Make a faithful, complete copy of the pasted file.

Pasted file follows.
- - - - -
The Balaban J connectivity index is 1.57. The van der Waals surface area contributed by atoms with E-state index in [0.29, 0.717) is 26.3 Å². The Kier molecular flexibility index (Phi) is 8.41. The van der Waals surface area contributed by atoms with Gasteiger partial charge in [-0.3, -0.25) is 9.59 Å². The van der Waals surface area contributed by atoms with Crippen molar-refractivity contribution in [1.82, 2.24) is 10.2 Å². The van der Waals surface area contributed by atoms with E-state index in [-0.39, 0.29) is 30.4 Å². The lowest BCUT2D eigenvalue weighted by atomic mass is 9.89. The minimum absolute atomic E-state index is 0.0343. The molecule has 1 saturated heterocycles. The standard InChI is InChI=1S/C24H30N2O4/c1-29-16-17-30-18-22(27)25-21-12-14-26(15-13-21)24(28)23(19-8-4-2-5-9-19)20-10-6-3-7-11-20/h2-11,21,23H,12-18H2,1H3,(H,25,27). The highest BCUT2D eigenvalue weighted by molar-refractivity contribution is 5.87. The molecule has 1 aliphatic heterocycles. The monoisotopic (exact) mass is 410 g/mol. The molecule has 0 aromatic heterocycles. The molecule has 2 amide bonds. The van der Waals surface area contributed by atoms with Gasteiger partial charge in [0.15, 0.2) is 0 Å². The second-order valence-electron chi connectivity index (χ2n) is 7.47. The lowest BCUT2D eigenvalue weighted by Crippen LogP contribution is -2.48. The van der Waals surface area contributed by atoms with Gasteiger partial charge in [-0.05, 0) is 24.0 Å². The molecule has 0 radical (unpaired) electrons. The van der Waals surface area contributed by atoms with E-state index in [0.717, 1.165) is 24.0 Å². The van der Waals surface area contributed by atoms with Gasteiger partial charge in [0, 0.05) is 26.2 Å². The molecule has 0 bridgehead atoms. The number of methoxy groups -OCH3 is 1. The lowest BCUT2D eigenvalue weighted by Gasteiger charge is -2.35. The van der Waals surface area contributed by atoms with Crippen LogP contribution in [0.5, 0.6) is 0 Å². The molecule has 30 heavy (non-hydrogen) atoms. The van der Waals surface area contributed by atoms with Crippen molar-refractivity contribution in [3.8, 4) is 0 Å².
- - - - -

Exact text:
The Balaban J connectivity index is 1.57. The van der Waals surface area contributed by atoms with E-state index in [0.29, 0.717) is 26.3 Å². The Kier molecular flexibility index (Phi) is 8.41. The van der Waals surface area contributed by atoms with Gasteiger partial charge in [-0.3, -0.25) is 9.59 Å². The van der Waals surface area contributed by atoms with Crippen molar-refractivity contribution in [1.82, 2.24) is 10.2 Å². The van der Waals surface area contributed by atoms with E-state index in [-0.39, 0.29) is 30.4 Å². The lowest BCUT2D eigenvalue weighted by atomic mass is 9.89. The minimum absolute atomic E-state index is 0.0343. The molecule has 1 saturated heterocycles. The standard InChI is InChI=1S/C24H30N2O4/c1-29-16-17-30-18-22(27)25-21-12-14-26(15-13-21)24(28)23(19-8-4-2-5-9-19)20-10-6-3-7-11-20/h2-11,21,23H,12-18H2,1H3,(H,25,27). The highest BCUT2D eigenvalue weighted by molar-refractivity contribution is 5.87. The molecule has 1 aliphatic heterocycles. The monoisotopic (exact) mass is 410 g/mol. The molecule has 0 aromatic heterocycles. The molecule has 2 amide bonds. The van der Waals surface area contributed by atoms with Gasteiger partial charge in [0.15, 0.2) is 0 Å². The second-order valence-electron chi connectivity index (χ2n) is 7.47. The lowest BCUT2D eigenvalue weighted by Crippen LogP contribution is -2.48. The van der Waals surface area contributed by atoms with Gasteiger partial charge in [-0.05, 0) is 24.0 Å². The molecule has 0 radical (unpaired) electrons. The van der Waals surface area contributed by atoms with E-state index in [0.717, 1.165) is 24.0 Å². The van der Waals surface area contributed by atoms with Gasteiger partial charge in [0, 0.05) is 26.2 Å². The molecule has 0 bridgehead atoms. The number of methoxy groups -OCH3 is 1. The lowest BCUT2D eigenvalue weighted by Gasteiger charge is -2.35. The van der Waals surface area contributed by atoms with Crippen LogP contribution in [0.5, 0.6) is 0 Å². The molecule has 30 heavy (non-hydrogen) atoms. The van der Waals surface area contributed by atoms with Crippen molar-refractivity contribution in [3.8, 4) is 0 Å².